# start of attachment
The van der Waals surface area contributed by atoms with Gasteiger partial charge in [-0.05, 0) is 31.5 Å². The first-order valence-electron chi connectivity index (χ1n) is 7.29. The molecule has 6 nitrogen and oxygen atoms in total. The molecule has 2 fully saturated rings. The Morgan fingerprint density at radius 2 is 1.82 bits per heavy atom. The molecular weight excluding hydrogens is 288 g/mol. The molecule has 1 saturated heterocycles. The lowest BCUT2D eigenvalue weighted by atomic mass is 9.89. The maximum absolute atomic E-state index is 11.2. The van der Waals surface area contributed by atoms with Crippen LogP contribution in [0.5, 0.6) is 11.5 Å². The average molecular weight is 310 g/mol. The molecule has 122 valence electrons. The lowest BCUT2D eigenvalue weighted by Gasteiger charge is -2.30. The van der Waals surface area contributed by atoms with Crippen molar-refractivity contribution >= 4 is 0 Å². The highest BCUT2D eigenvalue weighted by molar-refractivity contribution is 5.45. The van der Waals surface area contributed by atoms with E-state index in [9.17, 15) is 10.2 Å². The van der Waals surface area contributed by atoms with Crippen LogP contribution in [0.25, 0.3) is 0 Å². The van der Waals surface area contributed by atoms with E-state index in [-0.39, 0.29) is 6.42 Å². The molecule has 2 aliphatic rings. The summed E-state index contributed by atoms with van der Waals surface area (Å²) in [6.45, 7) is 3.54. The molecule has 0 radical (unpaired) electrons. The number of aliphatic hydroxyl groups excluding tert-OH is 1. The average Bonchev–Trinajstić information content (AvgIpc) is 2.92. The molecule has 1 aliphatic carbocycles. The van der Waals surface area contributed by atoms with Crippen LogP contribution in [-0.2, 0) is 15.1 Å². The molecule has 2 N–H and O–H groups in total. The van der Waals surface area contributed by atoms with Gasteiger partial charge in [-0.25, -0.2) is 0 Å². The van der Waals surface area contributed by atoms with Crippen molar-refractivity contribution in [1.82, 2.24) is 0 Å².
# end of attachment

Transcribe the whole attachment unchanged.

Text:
The van der Waals surface area contributed by atoms with Gasteiger partial charge in [-0.05, 0) is 31.5 Å². The first-order valence-electron chi connectivity index (χ1n) is 7.29. The molecule has 6 nitrogen and oxygen atoms in total. The molecule has 2 fully saturated rings. The Morgan fingerprint density at radius 2 is 1.82 bits per heavy atom. The molecular weight excluding hydrogens is 288 g/mol. The molecule has 1 saturated heterocycles. The lowest BCUT2D eigenvalue weighted by atomic mass is 9.89. The maximum absolute atomic E-state index is 11.2. The van der Waals surface area contributed by atoms with Crippen LogP contribution in [0.5, 0.6) is 11.5 Å². The average molecular weight is 310 g/mol. The molecule has 122 valence electrons. The lowest BCUT2D eigenvalue weighted by Gasteiger charge is -2.30. The van der Waals surface area contributed by atoms with Crippen molar-refractivity contribution >= 4 is 0 Å². The highest BCUT2D eigenvalue weighted by molar-refractivity contribution is 5.45. The van der Waals surface area contributed by atoms with E-state index in [9.17, 15) is 10.2 Å². The van der Waals surface area contributed by atoms with Crippen LogP contribution in [0.25, 0.3) is 0 Å². The van der Waals surface area contributed by atoms with E-state index in [-0.39, 0.29) is 6.42 Å². The molecule has 2 aliphatic rings. The summed E-state index contributed by atoms with van der Waals surface area (Å²) in [6.45, 7) is 3.54. The molecule has 0 radical (unpaired) electrons. The number of aliphatic hydroxyl groups excluding tert-OH is 1. The average Bonchev–Trinajstić information content (AvgIpc) is 2.92. The molecule has 1 aliphatic carbocycles. The van der Waals surface area contributed by atoms with Crippen LogP contribution in [-0.2, 0) is 15.1 Å². The molecule has 2 N–H and O–H groups in total. The van der Waals surface area contributed by atoms with Gasteiger partial charge in [-0.25, -0.2) is 0 Å². The van der Waals surface area contributed by atoms with Crippen molar-refractivity contribution in [1.82, 2.24) is 0 Å².